The British film “Black Death” is definitely about the ravages of the bubonic plague on 14th century Europe, but the name also applies to some other aspects of this effectively grim immorality tale.
From its dank look to the bone-ripping violence and the ultimate lack of good in almost everyone, the film lives up to its title in more ways than one.
Eddie Redmayne is Osmund, a young monk who gets swept up in a mini-Crusade of sorts. A band of warriors, led by Ulric (Sean Bean), has been sent by a local bishop to a remote village rumored to have been spared the plague because its citizens have made some sort of pact with the underworld.
Their mission: Bring back the village leader to meet a fate at the hands of Christian inquisitors.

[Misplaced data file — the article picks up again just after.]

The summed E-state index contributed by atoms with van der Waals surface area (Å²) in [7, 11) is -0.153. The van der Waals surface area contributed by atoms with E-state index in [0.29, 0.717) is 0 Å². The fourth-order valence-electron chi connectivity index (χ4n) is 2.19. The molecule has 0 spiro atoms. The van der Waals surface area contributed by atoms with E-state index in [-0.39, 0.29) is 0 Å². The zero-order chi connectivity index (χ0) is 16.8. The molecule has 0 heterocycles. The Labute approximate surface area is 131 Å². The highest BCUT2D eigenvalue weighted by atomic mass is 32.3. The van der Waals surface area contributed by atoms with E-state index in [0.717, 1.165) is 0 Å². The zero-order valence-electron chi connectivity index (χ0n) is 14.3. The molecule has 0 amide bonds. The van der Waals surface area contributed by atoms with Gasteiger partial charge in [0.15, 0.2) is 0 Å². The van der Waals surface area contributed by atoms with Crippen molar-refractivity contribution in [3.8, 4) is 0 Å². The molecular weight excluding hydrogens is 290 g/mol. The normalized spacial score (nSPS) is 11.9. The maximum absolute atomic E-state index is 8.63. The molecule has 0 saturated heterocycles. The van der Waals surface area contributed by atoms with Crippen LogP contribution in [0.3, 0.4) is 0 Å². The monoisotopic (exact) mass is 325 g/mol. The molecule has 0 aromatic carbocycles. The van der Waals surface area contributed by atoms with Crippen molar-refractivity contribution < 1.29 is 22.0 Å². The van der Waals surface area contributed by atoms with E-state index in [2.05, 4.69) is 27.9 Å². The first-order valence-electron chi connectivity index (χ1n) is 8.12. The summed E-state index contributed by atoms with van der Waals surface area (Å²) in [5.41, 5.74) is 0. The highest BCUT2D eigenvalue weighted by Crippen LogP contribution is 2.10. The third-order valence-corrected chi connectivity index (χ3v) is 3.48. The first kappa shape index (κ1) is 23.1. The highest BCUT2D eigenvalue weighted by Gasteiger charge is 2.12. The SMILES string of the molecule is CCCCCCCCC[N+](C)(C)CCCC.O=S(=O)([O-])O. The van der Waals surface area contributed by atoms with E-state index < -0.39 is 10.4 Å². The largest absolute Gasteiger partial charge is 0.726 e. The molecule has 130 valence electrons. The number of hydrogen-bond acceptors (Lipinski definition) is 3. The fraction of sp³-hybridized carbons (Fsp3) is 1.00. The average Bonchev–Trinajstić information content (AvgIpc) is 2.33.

Director Christopher Smith and screenwriter Dario Poloni deal deftly in dread and suspicion, creating a dark, tense atmosphere that occasionally explodes in limb-hewing violence.
Smith’s style brings to mind the work of one of his English contemporaries, Neil Marshall, whose “The Descent” comes close to being a classic of contemporary terror.
What are they putting in the water in the UK these days?
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